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File Systems






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File Systems File Systems Presentation Transcript

  • File Systems David Martínez
  • Content
    • Physically, what is a HD like?
    • The HD for the OS
    • Why do I need a FS?
    • FS structure in Windows
    • FS structure in Unix
    • Other FS
    • Journalling
    • Physically, what is a HD like?
    • Little exercise (Floppy)
      • 2 heads
      • 80 cylinders
      • 18 sectors
      • 512 bytes/sector
    • The HD for the OS
    • MBR – Master Boot Record
      • Bootloader
      • Partition table
    • Partitions* (limited to 4 primary)
      • File System: many, not only for HDs
      • Clusters/Blocks ( performance )
    • Driver to transform physical address to logical
    • Why do I need a FS?
    • To set a structure for the data (files, directories...)
    • Metadata (name, modification date, owner...)
    • Set a permissions system
    • Data integrity (damaged sectors)
    • Links
    • The clusters in which a file is saved (they might not be contiguous)
    • ...
    • FS structure in Windows
    • Boot Record – contains information about the different areas
    • FAT – File Allocation Table
      • One entry for each block in the data area
    Boot Record FAT Optional Duplicate FAT Data Blocks
    • The FAT family FS
    • FS structure in Unix
    • Superblock*: stores the size, number of files, free space, index of the next free inode...
    • i-node list: holds one entry for each file or directory where to save metadata, inode type, locking and modification flags...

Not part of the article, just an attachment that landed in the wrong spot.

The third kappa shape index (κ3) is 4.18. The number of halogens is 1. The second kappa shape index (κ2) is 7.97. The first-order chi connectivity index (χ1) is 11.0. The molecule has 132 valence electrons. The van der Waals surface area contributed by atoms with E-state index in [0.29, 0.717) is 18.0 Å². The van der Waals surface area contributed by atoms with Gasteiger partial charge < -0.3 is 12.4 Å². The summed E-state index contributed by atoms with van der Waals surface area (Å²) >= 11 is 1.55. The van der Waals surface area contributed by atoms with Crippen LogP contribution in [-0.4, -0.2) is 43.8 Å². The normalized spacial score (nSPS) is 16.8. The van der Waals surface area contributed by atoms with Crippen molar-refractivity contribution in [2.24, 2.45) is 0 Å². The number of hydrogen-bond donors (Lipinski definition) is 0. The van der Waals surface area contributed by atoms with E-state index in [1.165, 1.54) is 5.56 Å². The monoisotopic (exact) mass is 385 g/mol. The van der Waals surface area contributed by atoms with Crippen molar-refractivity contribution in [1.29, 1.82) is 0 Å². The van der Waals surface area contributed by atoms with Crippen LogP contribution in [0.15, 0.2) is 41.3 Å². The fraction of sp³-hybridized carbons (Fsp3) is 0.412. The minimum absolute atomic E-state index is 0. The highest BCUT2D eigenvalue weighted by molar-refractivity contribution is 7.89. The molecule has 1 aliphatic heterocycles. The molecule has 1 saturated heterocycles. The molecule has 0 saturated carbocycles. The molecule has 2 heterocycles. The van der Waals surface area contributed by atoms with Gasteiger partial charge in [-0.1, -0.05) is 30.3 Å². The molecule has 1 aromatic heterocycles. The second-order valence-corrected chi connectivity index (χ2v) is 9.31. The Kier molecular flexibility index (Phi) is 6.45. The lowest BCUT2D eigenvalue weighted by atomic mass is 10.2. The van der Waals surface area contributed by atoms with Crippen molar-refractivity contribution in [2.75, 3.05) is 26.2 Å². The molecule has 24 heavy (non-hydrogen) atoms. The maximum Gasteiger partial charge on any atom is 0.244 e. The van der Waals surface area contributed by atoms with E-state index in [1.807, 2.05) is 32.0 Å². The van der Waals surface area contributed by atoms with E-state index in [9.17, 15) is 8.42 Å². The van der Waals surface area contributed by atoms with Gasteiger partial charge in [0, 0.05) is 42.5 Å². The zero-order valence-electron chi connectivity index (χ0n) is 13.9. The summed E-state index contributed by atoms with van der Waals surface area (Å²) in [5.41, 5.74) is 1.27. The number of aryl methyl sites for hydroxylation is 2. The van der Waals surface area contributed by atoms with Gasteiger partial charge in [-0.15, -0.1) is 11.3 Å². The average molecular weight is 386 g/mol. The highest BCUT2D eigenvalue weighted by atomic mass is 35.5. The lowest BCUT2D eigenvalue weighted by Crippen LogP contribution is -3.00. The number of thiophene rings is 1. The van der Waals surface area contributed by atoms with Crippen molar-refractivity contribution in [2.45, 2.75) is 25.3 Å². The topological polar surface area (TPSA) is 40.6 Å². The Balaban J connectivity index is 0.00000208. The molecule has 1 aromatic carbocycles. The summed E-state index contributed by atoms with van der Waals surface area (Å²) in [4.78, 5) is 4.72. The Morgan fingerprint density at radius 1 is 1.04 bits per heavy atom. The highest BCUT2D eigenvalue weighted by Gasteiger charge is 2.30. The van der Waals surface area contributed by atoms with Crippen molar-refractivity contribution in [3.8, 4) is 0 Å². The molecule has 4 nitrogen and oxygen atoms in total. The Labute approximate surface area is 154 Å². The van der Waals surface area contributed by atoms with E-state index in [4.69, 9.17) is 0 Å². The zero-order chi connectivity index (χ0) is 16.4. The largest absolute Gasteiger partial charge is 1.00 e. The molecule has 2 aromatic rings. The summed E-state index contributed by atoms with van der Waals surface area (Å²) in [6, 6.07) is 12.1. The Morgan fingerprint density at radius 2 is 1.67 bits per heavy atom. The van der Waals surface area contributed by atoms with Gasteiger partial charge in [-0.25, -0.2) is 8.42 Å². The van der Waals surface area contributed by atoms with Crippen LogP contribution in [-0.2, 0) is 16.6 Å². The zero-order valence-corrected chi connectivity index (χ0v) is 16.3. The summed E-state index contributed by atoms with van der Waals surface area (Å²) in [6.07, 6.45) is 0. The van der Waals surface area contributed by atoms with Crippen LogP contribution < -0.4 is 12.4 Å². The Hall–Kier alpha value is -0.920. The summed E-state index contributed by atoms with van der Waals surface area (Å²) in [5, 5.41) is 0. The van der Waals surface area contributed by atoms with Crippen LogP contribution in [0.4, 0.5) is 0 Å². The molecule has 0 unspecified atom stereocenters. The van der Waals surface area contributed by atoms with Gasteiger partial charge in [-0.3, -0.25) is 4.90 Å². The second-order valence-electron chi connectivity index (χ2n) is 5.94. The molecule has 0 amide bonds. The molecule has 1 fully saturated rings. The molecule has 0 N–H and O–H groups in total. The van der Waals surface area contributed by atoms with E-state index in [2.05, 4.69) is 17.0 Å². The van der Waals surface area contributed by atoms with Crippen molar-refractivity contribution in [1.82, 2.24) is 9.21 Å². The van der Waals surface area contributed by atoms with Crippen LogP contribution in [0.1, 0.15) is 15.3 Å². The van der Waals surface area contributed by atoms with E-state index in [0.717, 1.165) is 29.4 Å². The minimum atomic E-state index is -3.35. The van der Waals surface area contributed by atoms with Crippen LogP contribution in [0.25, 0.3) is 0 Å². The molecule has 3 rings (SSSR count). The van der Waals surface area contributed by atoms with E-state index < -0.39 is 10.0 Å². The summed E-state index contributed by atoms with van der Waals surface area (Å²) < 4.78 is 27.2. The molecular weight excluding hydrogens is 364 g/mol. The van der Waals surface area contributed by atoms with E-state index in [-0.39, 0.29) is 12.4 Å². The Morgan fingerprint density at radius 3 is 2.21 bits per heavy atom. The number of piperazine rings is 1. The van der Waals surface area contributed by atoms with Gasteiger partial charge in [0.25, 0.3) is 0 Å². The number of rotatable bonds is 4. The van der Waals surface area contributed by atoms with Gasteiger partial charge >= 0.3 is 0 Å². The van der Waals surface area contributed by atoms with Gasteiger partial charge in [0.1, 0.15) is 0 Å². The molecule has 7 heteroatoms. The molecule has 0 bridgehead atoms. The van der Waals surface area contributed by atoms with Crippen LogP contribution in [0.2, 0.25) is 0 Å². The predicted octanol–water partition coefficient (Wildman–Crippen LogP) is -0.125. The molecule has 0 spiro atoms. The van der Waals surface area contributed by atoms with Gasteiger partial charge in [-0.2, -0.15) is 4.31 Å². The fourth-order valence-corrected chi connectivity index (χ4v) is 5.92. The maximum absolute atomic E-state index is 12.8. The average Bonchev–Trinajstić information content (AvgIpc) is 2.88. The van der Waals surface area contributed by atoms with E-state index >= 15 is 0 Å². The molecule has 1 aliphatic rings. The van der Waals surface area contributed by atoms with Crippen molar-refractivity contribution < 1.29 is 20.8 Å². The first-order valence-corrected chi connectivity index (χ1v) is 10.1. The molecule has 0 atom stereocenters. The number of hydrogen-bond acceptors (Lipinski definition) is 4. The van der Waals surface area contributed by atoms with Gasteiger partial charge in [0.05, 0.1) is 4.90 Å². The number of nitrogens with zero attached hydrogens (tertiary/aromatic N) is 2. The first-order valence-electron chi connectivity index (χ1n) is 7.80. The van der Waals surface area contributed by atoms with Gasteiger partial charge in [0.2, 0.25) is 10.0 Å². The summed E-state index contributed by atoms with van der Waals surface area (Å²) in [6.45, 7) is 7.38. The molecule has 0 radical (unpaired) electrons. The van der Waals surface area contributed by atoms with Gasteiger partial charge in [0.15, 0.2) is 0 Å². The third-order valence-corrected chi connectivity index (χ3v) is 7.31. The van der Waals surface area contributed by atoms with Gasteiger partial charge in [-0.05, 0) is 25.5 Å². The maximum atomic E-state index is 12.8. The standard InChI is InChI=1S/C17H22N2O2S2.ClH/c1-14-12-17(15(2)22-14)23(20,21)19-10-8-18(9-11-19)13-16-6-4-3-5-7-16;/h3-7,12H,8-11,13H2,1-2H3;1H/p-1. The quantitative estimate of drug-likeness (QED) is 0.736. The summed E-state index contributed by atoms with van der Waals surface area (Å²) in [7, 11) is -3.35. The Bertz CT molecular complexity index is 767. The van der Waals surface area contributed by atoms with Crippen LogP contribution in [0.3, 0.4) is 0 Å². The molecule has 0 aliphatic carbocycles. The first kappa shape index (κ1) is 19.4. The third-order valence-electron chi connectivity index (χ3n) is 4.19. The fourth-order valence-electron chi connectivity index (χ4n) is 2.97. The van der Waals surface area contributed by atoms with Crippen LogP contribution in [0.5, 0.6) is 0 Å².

• Data blocks: keeps the data of the files pointed by the inodes.
    Superblock i-node list Data blocks
    • The Ext family FS
    • FS structure in Unix
    • The Ext family FS
      • Buffer cache
      • Syncer
      • 13 entries per inode
        • The first 10 direct
        • 11º indirect simple
        • 12º indirect double
        • 13º indirect triple
      • If the block size is 1KB
        • Files of 16TB
  • Other FS
    • Special FS
      • Swap
      • ProcFS / SysFS
      • DevFS
      • TmpFS
      • UnionFS
    • In Unix everything is a file
  • Journalling
    • Avoid corruption
    • Write log before commit
    • Before journalling
      • Guessing work with “fsck”
    • For ext3, two ways of mounting the partition
      • Async: uses journalling and it's faster
      • Sync: old system without journalling, makes changes straight to the disk
  • Journalling
    • Ordered (default)
      • Only log of Metadata
      • Data written to the disc before writing the log
    • Writeback
      • Only log of Metadata
      • Data written to the disc after or before writing the log
    • Journal
      • Log of Metadata and Data
      • First write the log then the disc
      • Slower but the most secure
  • Resources
    • http://en.wikipedia.org
    • http://users.iafrica.com/c/cq/cquirke/fat.htm
    • http://hebb.cis.uoguelph.ca/~dave/CIS275/Lectures/file7.html
    • Old notes